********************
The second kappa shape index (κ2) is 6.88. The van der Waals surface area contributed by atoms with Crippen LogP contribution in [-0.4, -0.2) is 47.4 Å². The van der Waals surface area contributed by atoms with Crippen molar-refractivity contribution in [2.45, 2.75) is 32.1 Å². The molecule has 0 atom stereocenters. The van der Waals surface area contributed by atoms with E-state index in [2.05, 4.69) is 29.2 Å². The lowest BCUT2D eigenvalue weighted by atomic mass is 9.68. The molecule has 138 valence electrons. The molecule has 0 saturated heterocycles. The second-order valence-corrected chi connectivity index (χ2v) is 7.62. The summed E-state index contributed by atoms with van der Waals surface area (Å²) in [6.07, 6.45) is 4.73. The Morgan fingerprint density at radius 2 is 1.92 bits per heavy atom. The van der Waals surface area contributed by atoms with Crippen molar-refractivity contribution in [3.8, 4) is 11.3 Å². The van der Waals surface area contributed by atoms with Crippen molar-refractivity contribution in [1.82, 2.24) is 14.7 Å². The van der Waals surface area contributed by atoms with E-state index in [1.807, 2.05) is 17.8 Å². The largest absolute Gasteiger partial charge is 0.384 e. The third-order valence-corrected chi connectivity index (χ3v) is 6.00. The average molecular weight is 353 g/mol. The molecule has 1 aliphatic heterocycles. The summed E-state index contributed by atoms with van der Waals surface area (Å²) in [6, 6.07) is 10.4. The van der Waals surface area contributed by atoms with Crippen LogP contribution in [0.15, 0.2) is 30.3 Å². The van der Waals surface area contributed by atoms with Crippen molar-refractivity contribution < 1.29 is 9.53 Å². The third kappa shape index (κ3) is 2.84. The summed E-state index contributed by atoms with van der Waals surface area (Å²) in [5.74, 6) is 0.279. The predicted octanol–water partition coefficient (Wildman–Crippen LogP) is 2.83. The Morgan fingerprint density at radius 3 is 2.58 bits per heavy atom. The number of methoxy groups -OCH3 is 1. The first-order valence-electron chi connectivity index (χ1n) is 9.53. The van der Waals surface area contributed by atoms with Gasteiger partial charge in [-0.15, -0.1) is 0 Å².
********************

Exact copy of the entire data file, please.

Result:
The second kappa shape index (κ2) is 6.88. The van der Waals surface area contributed by atoms with Crippen LogP contribution in [-0.4, -0.2) is 47.4 Å². The van der Waals surface area contributed by atoms with Crippen molar-refractivity contribution in [2.45, 2.75) is 32.1 Å². The molecule has 0 atom stereocenters. The van der Waals surface area contributed by atoms with E-state index in [2.05, 4.69) is 29.2 Å². The lowest BCUT2D eigenvalue weighted by atomic mass is 9.68. The molecule has 138 valence electrons. The molecule has 0 saturated heterocycles. The second-order valence-corrected chi connectivity index (χ2v) is 7.62. The summed E-state index contributed by atoms with van der Waals surface area (Å²) in [6.07, 6.45) is 4.73. The Morgan fingerprint density at radius 2 is 1.92 bits per heavy atom. The van der Waals surface area contributed by atoms with Crippen molar-refractivity contribution in [3.8, 4) is 11.3 Å². The van der Waals surface area contributed by atoms with Crippen molar-refractivity contribution in [1.82, 2.24) is 14.7 Å². The van der Waals surface area contributed by atoms with E-state index in [1.807, 2.05) is 17.8 Å². The largest absolute Gasteiger partial charge is 0.384 e. The third-order valence-corrected chi connectivity index (χ3v) is 6.00. The average molecular weight is 353 g/mol. The molecule has 1 aliphatic heterocycles. The summed E-state index contributed by atoms with van der Waals surface area (Å²) in [6, 6.07) is 10.4. The van der Waals surface area contributed by atoms with Crippen LogP contribution in [0.15, 0.2) is 30.3 Å². The van der Waals surface area contributed by atoms with Crippen molar-refractivity contribution < 1.29 is 9.53 Å². The third kappa shape index (κ3) is 2.84. The summed E-state index contributed by atoms with van der Waals surface area (Å²) in [5.74, 6) is 0.279. The predicted octanol–water partition coefficient (Wildman–Crippen LogP) is 2.83. The Morgan fingerprint density at radius 3 is 2.58 bits per heavy atom. The number of methoxy groups -OCH3 is 1. The first-order valence-electron chi connectivity index (χ1n) is 9.53. The van der Waals surface area contributed by atoms with Gasteiger partial charge in [-0.15, -0.1) is 0 Å².